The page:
Don wakes from a normal manufacturing process as a two-meter, sentient teddy bear sporting purple fur. He learns he is the result of a desperate gamble by an autonomous factory with hashed programming. To protect his home, his way of life, and his creator, Don must lead other killer toys across a harsh alien landscape to battle the native fauna of Rigel-3 and even his own kind.
His discoveries change not only his view of the wars, but his own Human gods. In spite of these trials, Don’s harshest test may be getting his own brethren to believe his adventures and the soul-churning changes needed to survive.
The only thing I didn’t care for about this book was the prologue. It opens with an explanation of the events that lead to the moment where the story actually begins, as a telling of historical fact. While the omission of this section would have made some parts of the story harder to grasp, especially at the beginning, I was reminded rather too much of reading a history textbook for my tastes.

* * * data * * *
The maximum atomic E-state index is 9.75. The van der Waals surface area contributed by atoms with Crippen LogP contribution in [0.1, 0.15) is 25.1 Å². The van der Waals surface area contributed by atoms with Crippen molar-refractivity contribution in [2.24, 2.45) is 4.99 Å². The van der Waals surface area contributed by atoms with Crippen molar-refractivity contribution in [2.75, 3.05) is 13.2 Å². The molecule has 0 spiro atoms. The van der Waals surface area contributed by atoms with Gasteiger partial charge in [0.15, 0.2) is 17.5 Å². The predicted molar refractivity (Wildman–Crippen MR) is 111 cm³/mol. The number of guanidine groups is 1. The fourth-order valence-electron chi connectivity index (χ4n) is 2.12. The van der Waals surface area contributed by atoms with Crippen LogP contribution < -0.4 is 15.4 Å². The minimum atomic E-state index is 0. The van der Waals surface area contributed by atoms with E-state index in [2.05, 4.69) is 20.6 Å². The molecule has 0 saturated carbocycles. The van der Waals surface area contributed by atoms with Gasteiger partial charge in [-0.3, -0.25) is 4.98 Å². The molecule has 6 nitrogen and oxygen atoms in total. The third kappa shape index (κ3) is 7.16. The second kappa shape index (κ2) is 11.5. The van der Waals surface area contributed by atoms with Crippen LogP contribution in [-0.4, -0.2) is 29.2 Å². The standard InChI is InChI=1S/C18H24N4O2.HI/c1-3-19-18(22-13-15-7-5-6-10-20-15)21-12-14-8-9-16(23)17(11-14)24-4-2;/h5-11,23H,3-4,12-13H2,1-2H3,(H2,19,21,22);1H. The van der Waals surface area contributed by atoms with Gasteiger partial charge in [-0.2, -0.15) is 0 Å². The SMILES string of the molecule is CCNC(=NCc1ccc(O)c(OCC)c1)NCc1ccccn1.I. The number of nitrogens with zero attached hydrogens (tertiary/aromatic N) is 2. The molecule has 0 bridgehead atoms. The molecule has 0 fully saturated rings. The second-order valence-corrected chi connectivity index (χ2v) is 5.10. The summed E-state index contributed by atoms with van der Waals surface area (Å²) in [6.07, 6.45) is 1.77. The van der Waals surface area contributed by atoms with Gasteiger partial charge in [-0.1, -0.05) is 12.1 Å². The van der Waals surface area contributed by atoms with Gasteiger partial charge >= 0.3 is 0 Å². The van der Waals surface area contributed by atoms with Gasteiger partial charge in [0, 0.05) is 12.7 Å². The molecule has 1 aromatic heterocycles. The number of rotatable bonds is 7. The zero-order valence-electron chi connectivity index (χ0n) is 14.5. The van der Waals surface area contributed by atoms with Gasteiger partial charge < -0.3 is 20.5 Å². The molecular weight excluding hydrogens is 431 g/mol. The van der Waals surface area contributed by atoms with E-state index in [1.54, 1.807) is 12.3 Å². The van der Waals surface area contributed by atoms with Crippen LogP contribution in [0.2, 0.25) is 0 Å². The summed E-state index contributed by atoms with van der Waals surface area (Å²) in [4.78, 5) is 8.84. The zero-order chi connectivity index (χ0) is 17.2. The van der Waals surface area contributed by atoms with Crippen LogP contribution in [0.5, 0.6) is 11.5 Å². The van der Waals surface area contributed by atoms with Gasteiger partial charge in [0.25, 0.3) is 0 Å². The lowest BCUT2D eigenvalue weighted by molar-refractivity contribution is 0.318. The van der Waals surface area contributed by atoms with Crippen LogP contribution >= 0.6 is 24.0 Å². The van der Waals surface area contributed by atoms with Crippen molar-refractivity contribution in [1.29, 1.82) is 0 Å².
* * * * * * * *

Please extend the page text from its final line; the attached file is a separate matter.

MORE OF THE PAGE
Once past that, the story is brilliant. Teddy 1499 goes through a logical, sometimes tragic sequence of self-awareness and maturation. His adventures are gripping and display a deft world-building hand with the inclusion of living creatures able to survive on a world with mercury as the dominant liquid instead of water. His loneliness is real and heartfelt, and his failures are crushing.
I can’t quite tell who to best recommend this book for, as it seems like it should appeal to a wide variety of readers, so long as you’re not expecting a riff on the Toy Story movies. This is not a kiddie story. Though is has no objectionable material for young readers, I suspect those under about 14 wouldn’t connect with the mature themes of war, regret, and some forms of insanity.